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December 3, 2019

Programmatically Accessing Your Customers' Google Cloud Accounts (While Avoiding the Confused Deputy Problem)

SaaS applications often need to access their customers' cloud resources at providers like Amazon Web Services and Google Cloud Platform. For instance, a monitoring service might require read-only access to their customers' AWS accounts so it can inventory resources. At SSLMate, we request access to our customers' DNS zones so we can publish DNS records to automatically validate the certificates that they request.

Doing this with AWS was easy, thanks to their detailed documentation for precisely this use case. However, when it came to Google Cloud, the only hint of a solution that I could find was buried deep in this FAQ:

How can I access data from my users' Google Cloud Platform project using Cloud APIs?

You can access data from your users' Google Cloud Platform projects by creating a service account to represent your service, and then having your customers grant that service account appropriate access to their cloud data using IAM policies. Note that you might want to create a service account per customer if you need to avoid confused deputy problems.

The first part sounds pretty easy: create a service account which SSLMate uses when making DNS changes and ask customers to grant this account access to Cloud DNS in their Google Cloud project. What isn't as easy, unfortunately, is solving the confused deputy problem. Contrary to the FAQ, this isn't something that we "might" want to do - it's something we absolutely must do. If SSLMate used just a single service account and all of our customers authorized it, then a malicious customer would be able to request a certificate for any of our customer's domains. SSLMate would access the victim's project using the single SSLMate service account and publish the validation record for the attacker's certificate request. This would succeed since the victim had authorized the single SSLMate service account. I can't think of any application that would not also be vulnerable if it did not address the confused deputy problem.

AWS provides a nice solution to the problem. The customer doesn't just authorize SSLMate's AWS account; they authorize the AWS account plus an "external ID", which for SSLMate is the same as their SSLMate customer ID. When SSLMate connects to AWS to add a DNS record, it sends the ID of the customer on whose behalf it is acting. If it doesn't match the authorized external ID, AWS blocks the request.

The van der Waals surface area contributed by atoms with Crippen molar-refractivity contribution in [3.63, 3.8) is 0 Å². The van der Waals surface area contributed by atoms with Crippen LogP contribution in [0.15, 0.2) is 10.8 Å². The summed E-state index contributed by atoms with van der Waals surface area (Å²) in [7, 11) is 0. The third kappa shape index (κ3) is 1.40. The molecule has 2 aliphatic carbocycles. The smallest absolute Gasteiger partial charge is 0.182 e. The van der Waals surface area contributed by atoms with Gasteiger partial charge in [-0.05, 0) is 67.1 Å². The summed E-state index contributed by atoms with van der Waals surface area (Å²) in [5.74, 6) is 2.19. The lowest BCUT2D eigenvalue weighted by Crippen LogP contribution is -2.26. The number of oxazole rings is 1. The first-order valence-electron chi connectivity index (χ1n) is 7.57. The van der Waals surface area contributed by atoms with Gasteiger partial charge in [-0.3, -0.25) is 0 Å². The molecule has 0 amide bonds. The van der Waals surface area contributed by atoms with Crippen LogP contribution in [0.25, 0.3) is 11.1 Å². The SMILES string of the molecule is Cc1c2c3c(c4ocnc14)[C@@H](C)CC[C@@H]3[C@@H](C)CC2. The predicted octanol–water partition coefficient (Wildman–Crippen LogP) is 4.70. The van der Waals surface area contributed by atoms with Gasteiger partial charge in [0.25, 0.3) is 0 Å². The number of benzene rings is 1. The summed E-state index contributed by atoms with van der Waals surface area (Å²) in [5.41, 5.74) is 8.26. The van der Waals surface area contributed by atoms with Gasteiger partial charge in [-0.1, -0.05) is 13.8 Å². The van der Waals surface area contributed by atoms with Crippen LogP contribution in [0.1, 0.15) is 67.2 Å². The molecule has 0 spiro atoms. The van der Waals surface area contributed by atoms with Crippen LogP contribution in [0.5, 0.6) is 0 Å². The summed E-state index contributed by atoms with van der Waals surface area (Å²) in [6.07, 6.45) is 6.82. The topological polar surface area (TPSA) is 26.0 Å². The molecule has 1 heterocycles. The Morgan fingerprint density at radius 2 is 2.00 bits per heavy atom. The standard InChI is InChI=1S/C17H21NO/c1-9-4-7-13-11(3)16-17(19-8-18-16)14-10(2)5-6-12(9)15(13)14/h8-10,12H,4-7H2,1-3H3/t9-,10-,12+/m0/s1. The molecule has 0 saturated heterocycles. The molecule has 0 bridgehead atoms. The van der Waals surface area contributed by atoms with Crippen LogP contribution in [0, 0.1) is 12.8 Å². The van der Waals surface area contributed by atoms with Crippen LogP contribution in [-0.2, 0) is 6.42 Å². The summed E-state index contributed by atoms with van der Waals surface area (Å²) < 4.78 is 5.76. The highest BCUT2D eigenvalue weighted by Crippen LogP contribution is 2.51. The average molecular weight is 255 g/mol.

But with Google Cloud we're stuck creating a different service account for each SSLMate customer. The customer would authorize only that service account, and SSLMate would use it to access their Google Cloud project. Creating all these service accounts isn't hard - there's an API for that - but what's hard is giving each of these service accounts their own key. I'd have to securely store all those keys somewhere, and rotate them periodically, which is a pain.

Fortunately, Google Cloud has an API to generate short-lived OAuth2 access tokens for a service account. SSLMate invokes this API from a single master service account to get an access token for the customer-specific service account, and uses the access token to make the DNS change requests. When it's done, SSLMate discards the credentials. The customer-specific accounts have no long-term keys associated with them; only the single master service account does, making key management significantly easier, and equivalent to AWS.

Note that Google Cloud limits projects to 100 service accounts by default, so you should keep a close eye on your utilization and request a quota increase when necessary. Unfortunately, when I hit the limit, Google initially denied my quota increase despite my use case literally being in their documentation. I only got the limit increased after complaining on Twitter and getting retweeted by Corey Quinn. Hopefully this won't happen again!

Here's how you can set this up for your SaaS application...

1. Create the Master Service Account

This service account will be used by your app to create customer-specific service accounts, and to create short-lived access credentials for accessing those accounts.

  1. Create the service account, giving it a name of your choosing.

  2. Assign the service account the following roles:

    • Service Account Admin - this is needed to create customer-specific service accounts